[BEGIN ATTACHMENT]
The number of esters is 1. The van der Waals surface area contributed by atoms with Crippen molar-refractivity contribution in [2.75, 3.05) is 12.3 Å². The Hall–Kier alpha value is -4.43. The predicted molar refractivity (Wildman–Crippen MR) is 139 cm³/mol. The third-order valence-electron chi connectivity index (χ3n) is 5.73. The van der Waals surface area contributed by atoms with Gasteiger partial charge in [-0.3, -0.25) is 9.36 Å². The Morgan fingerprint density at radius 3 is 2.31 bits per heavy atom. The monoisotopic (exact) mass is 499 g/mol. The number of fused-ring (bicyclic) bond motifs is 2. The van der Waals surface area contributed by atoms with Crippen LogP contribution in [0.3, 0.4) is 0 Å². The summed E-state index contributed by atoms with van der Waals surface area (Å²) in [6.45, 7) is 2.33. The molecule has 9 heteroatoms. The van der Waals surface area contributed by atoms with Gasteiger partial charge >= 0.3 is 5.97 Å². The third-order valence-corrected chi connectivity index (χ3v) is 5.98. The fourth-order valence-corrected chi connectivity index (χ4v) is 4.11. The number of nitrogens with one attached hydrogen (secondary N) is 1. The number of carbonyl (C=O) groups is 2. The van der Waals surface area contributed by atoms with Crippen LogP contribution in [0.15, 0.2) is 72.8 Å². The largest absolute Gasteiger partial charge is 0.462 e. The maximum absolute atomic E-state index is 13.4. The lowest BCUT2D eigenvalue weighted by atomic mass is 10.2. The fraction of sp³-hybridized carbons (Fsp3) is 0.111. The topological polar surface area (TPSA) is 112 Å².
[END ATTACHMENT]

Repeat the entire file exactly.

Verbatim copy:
The number of esters is 1. The van der Waals surface area contributed by atoms with Crippen molar-refractivity contribution in [2.75, 3.05) is 12.3 Å². The Hall–Kier alpha value is -4.43. The predicted molar refractivity (Wildman–Crippen MR) is 139 cm³/mol. The third-order valence-electron chi connectivity index (χ3n) is 5.73. The van der Waals surface area contributed by atoms with Gasteiger partial charge in [-0.3, -0.25) is 9.36 Å². The Morgan fingerprint density at radius 3 is 2.31 bits per heavy atom. The monoisotopic (exact) mass is 499 g/mol. The number of fused-ring (bicyclic) bond motifs is 2. The van der Waals surface area contributed by atoms with Crippen LogP contribution in [0.3, 0.4) is 0 Å². The summed E-state index contributed by atoms with van der Waals surface area (Å²) in [6.45, 7) is 2.33. The molecule has 9 heteroatoms. The van der Waals surface area contributed by atoms with Gasteiger partial charge >= 0.3 is 5.97 Å². The third-order valence-corrected chi connectivity index (χ3v) is 5.98. The fourth-order valence-corrected chi connectivity index (χ4v) is 4.11. The number of nitrogens with one attached hydrogen (secondary N) is 1. The number of carbonyl (C=O) groups is 2. The van der Waals surface area contributed by atoms with Crippen LogP contribution in [0.15, 0.2) is 72.8 Å². The largest absolute Gasteiger partial charge is 0.462 e. The maximum absolute atomic E-state index is 13.4. The lowest BCUT2D eigenvalue weighted by atomic mass is 10.2. The fraction of sp³-hybridized carbons (Fsp3) is 0.111. The topological polar surface area (TPSA) is 112 Å².